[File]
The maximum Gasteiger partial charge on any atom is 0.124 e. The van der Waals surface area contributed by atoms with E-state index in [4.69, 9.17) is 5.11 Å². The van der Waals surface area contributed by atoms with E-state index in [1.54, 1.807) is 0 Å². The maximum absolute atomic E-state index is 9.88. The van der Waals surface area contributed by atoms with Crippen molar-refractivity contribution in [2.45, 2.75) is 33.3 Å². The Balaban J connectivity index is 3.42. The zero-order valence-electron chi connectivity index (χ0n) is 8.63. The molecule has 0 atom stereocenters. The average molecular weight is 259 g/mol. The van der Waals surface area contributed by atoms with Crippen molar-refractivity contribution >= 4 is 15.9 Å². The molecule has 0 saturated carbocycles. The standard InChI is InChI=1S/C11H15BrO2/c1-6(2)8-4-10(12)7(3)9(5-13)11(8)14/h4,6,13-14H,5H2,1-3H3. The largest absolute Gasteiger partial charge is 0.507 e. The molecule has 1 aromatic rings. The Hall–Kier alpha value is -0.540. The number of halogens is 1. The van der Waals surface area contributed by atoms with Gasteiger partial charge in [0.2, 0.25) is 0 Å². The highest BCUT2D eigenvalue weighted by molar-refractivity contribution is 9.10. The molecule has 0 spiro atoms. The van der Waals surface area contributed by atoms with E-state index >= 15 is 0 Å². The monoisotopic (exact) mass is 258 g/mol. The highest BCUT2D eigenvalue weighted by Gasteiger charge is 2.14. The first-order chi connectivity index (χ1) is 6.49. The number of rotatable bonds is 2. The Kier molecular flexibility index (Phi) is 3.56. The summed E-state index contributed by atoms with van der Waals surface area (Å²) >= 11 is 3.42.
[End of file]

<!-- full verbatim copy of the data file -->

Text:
The maximum Gasteiger partial charge on any atom is 0.124 e. The van der Waals surface area contributed by atoms with E-state index in [4.69, 9.17) is 5.11 Å². The van der Waals surface area contributed by atoms with E-state index in [1.54, 1.807) is 0 Å². The maximum absolute atomic E-state index is 9.88. The van der Waals surface area contributed by atoms with Crippen molar-refractivity contribution in [2.45, 2.75) is 33.3 Å². The Balaban J connectivity index is 3.42. The zero-order valence-electron chi connectivity index (χ0n) is 8.63. The molecule has 0 atom stereocenters. The average molecular weight is 259 g/mol. The van der Waals surface area contributed by atoms with Crippen molar-refractivity contribution >= 4 is 15.9 Å². The molecule has 0 saturated carbocycles. The standard InChI is InChI=1S/C11H15BrO2/c1-6(2)8-4-10(12)7(3)9(5-13)11(8)14/h4,6,13-14H,5H2,1-3H3. The largest absolute Gasteiger partial charge is 0.507 e. The molecule has 1 aromatic rings. The Hall–Kier alpha value is -0.540. The number of halogens is 1. The van der Waals surface area contributed by atoms with Gasteiger partial charge in [0.2, 0.25) is 0 Å². The highest BCUT2D eigenvalue weighted by molar-refractivity contribution is 9.10. The molecule has 0 spiro atoms. The van der Waals surface area contributed by atoms with E-state index >= 15 is 0 Å². The monoisotopic (exact) mass is 258 g/mol. The highest BCUT2D eigenvalue weighted by Gasteiger charge is 2.14. The first-order chi connectivity index (χ1) is 6.49. The number of rotatable bonds is 2. The Kier molecular flexibility index (Phi) is 3.56. The summed E-state index contributed by atoms with van der Waals surface area (Å²) >= 11 is 3.42.